Wednesday, August 10, 2005
Ed called an hour ago, with an offer. Within 45 minutes, we had agreed to a verbal contract to sell our place. I'd forgotten how quickly these things happen. This rush is different than the one we had when we bought this place though. That was thrill and terror. We were excited. We were nervous. We were proud. We signed the closing papers two weeks before Christmas and ate a victory lunch at Bertucci's. While picking at hot rolls and waiting for our meal, we called our families to tell them that we had the keys in our hands and that we were "homeowners."

Before we moved our furniture in, we made treks here to fix it up. We spent nights spreading paint on the walls, working well into the early morning hours then collapsing in a veil of fumes on the hard carpet. We woke up stiff and sore and aching at every angle. We ate breakfasts at the local diner and discussed what to do next over coffee and shiny country omelets with cubes of fried potatoes. Buy more paint. Buy more rollers. Buy light fixtures, cleaning supplies, a dining room set. We got a credit card from Home Depot and filled our carriages there and at Linen ‘N Things and the Christmas Tree Shoppes. We renovated and decorated until we opened the door and it was home. Our first home.

And now, we're selling. They want to close by the end of the month. We have no new place of our own to move into. This is because all along I've sworn that the stress of buying and selling at the same time might drive me to drink. But now that it's here, and we're facing the prospect of free falling from ownership - into nothing. I feel nothing short of terror.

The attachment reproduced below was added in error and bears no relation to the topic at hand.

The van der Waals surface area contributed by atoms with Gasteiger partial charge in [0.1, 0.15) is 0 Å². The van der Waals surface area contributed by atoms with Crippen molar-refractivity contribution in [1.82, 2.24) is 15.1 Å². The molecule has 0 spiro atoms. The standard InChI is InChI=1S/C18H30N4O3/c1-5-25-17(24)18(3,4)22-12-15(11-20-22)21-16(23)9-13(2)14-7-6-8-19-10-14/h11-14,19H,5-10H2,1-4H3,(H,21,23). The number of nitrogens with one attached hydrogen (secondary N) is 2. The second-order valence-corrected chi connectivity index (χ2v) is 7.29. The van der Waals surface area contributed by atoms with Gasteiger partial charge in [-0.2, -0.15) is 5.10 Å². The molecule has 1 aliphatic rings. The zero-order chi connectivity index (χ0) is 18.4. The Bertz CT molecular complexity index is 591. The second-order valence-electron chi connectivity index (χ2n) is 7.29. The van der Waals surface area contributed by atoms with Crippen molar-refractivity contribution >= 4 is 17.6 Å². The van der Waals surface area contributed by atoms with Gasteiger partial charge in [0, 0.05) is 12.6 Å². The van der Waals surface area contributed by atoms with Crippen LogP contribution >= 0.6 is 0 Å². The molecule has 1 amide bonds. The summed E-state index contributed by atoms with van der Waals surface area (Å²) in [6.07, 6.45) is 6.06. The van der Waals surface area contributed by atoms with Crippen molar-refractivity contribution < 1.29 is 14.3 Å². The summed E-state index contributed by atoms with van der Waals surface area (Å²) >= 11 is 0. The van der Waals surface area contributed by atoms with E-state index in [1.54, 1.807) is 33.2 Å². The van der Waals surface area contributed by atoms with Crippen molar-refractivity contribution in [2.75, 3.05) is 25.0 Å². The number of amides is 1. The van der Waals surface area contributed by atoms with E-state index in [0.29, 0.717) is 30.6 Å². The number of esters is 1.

I haven't felt this out of control since I stared at a stick of a pee that turned into two pink lines. And this whole situation is really sort of a fall out of that little stick. If I hadn't seen those little lines or given birth to my son seven months ago, life would have kept on moving along at a very comfortable pace.

My husband has a job that he's happy with and is paid well. I had an office job, that I hated, but it paid decently; and I'd been accepted to the grad program of my choosing. Life was smoothly sailing along, until the stick.

And I wouldn't change a thing about it. So what? We can’t afford to live in our condo anymore because I'm working less hours and taking care of my son. Is a 900-something square foot condo ever going to greet me with smiles first thing in the morning or pat my cheek tenderly with his cool little hand. No. And I'll never love any home more than I love my son.

And, logically, we would have wound up having to move soon anyway. The market's (supposedly) going down and we needed to get a good profit off this place to have any hopes of securing the next. Which we did. And there's hardly enough room here for our family and two cats as it is. So we'd have to make a move before number 2 comes along.

I guess, in the end, what's the big deal? So, we'll be sort of disembodied for a few months (or longer - ack). We'll be floaters. But in the end, we'll be where God puts us. And we'll have a cushy savings account to sit on while we wait.

I'm not saying that I won't have a good cry about this over the next few weeks, but I think I'd cry even if we had a fantastic new home to move into. Maybe, it's not the fact that we'll be homeless, but the fact that we're leaving our first home. Yes, that's probably it. I'm pretty sure I'd cry whenever we moved out of this place.

Also on a much less sentimental and embarrassingly sappy note – Holy Cow, do realtors get a sweet cut! All Ed did was list our home on the MLS and print up a few (stock) brochures. He never even did a single showing himself - and he's looking at quite a sweet little check. And we even got a deal on the interest, because he's a friend of my grandfather! But, my feelings on that are all fodder for another time and place.


Post a Comment

<< Home